The writer of Proverbs said, “The silver-haired head is a crown of glory, if it is found in the way of righteousness” (Prov. 16:31). Also, “The glory of young men is their strength, and the splendor of old men is their gray head” (Prov. 20:29). The Bible is clear about respecting our elders, i.e., the older men and women among us. “Honor your father and mother, which is the first commandment with promise” (Eph. 6:2); “You shall rise before the gray headed and honor the presence of an old man, and fear your God: I am the LORD” (Lev. 19:32).
We have heard all our lives, and correctly so, that we should treat our older people with respect. The Bible is plain. We also have preached to and scolded the young people when they fail to do this. Obviously, every generation has to work at respecting its elders, or else why would we have these admonitions from thousands of years ago? Paul lists disobedience to parents” among the worst sins (2 Tim. 3:2; Rom. 1:30). We have also read dozens or hundreds of examples of disrespect in our own generation and there is no doubt we live in an unprecedented time of disdain for authority.
I am asking in this article, however, if elders today don’t display their own level of disrespect toward old age, and if we aren’t as guilty of those biblical admonitions as anyone else. I don’t mean that we can’t laugh at ourselves. In fact, I enjoy those “oldies” jokes as much as the next person. I believe that older people are much better off with a sense of humor about their age rather than taking offense, because it isn’t going to change and you can’t fight it. So it is not that seniors laugh at themselves or truly struggle with the pains of older age, but that we sometimes fight against God Himself over the experience of old age. We just don’t like it and wish it were different. Here are a few thoughts.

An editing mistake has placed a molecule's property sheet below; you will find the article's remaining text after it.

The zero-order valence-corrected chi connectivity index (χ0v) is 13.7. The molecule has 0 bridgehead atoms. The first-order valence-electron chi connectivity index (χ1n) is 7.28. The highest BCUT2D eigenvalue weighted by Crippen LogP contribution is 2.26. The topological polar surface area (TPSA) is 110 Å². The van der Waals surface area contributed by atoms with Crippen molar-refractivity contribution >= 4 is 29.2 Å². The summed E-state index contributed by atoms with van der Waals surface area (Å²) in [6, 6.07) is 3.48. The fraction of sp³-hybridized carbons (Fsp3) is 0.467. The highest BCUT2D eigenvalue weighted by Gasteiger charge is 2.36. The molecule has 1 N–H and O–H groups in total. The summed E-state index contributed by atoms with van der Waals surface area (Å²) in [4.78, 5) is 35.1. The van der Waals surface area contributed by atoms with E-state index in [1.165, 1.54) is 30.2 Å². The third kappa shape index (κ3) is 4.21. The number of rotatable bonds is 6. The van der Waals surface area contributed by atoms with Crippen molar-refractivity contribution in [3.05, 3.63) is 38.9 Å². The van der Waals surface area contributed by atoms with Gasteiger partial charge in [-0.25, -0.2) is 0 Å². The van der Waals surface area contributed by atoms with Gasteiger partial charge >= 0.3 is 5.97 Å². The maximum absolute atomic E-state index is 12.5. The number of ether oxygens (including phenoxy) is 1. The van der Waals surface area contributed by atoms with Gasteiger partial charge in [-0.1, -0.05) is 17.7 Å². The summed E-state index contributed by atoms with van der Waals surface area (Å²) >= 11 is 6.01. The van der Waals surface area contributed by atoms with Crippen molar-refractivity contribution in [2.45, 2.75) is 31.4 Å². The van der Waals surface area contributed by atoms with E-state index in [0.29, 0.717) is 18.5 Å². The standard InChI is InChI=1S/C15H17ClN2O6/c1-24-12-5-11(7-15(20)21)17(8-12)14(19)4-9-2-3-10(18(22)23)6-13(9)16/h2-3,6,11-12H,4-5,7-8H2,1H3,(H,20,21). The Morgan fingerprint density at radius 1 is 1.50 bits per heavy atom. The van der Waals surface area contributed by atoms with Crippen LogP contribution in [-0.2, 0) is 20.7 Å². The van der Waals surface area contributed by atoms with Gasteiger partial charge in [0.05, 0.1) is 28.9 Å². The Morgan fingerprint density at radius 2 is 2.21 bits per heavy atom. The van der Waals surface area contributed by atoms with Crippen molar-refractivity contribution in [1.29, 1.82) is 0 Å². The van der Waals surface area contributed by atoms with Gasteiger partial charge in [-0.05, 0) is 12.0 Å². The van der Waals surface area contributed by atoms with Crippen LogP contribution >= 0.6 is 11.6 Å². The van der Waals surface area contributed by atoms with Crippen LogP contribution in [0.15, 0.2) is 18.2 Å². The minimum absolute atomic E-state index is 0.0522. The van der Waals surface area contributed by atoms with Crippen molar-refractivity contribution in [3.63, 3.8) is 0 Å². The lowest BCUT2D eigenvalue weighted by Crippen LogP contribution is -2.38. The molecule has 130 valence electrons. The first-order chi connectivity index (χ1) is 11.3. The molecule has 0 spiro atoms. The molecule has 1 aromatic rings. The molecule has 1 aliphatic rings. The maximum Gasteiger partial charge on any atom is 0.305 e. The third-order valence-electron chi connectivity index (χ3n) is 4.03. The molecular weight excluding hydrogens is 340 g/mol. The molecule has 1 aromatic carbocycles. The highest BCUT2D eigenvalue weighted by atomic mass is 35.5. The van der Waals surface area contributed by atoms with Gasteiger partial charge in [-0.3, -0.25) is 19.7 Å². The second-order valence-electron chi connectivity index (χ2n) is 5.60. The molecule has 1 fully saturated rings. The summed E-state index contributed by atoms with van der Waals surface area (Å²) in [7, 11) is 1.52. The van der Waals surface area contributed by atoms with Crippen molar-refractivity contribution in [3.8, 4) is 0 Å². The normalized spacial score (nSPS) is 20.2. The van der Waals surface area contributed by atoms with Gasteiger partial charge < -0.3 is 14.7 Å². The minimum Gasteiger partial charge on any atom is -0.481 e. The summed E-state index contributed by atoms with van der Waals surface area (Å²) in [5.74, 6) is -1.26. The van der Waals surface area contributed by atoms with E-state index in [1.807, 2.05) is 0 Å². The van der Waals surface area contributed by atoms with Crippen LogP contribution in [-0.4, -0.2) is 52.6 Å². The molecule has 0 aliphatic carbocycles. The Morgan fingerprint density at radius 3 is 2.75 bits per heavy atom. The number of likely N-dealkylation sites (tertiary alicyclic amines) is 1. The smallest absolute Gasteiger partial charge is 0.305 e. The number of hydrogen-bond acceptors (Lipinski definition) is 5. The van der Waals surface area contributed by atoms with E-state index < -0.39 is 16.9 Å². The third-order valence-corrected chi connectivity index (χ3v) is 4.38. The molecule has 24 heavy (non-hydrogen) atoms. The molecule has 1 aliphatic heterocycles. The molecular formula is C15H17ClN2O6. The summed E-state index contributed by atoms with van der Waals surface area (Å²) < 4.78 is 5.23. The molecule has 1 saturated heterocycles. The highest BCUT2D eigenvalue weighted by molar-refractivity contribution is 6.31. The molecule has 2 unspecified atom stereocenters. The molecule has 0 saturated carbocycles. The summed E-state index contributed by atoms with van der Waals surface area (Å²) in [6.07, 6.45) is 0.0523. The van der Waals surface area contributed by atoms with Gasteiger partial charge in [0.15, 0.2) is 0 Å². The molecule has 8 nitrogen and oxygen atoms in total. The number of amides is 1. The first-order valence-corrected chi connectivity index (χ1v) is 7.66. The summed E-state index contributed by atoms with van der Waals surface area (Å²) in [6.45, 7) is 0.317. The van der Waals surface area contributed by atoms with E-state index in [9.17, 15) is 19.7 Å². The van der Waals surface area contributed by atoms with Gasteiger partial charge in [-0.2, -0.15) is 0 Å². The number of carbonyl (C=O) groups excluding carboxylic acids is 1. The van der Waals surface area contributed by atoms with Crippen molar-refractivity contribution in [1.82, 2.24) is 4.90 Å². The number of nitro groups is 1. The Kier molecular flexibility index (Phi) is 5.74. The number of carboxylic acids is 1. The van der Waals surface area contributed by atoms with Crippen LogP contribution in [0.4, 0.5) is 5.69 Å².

Old age is a time appointed, we shouldn’t fight it. Death is appointed to all people because of sin (Heb. 9:27). Moses wrote that God returns us to dust after 70 or 80 years because of our sin and it is only afterwards that we can “fly way” (Psa. 90:10). The marks of age are the pointers in that direction and it is God’s will that we go that way. If we think correctly, we should honor it.
Old age brings burdens and these are our stewardship. Again Moses said, “Their boast is labor and sorrow” (Psa. 90:10); Solomon said, “I have no pleasure in them” (Ecc. 12:1). David said, “Yea, though I walk through the valley of the shadow of death, I will fear no evil for You are with me” (Psa. 23:4). I know this is a tough assignment but this is the greatest time of testimony in your life. It witnesses to your faith in Christ’s resurrection and your confidence in eternal life.
Old age is ridiculed by youth but this is the time of teaching and discipleship. We live with those aging maladies: we can’t see as clearly anymore, we can’t always hear what some are saying, we can’t recall details as sharply as we once did. This is the whole subject of Ecclesiastes 12. Sure, we feel the sympathetic response of some as if they are sorry for us. Shouldn’t we rather say with Solomon, remember your own Creator while you are young because these days are coming on you as well? (Ecc. 12:1). The conclusion of that chapter is that the whole duty of man is to fear God and keep His commandments (vs. 13). Let’s show that our older age has increased our ability to do that!
Old age brings good and bad and we should accentuate the good. Besides all of those negative things that come with aging, there are many more positive things that we didn’t pay attention to before. This is hard, but don’t wallow in the difficulties as if “nobody knows the trouble I see.” Everyone knows them, or will. Be the exception to that rule. You are wiser and godly; you have strength to overcome these hardships; you have perspective on life that the younger ones can’t have; you even have time to devote to God that a busy life didn’t afford you. Say with Moses, “So teach us to number our days, that we may gain a heart of wisdom” (Psa. 90:12).
I noticed that when Moses and Aaron were leading the nation out of Egypt that they constantly consulted the elders (Exod. 3:16, 18; 4:29; 12:21; et al). Rehoboam failed to do this (1 Kings 12) and Jeremiah lamented that destruction had come to Jerusalem because the “elders were not respected,” nor “shown favor” (Lam. 4:16; 5:12). Generations before may be guilty of this but let’s not encourage it ourselves.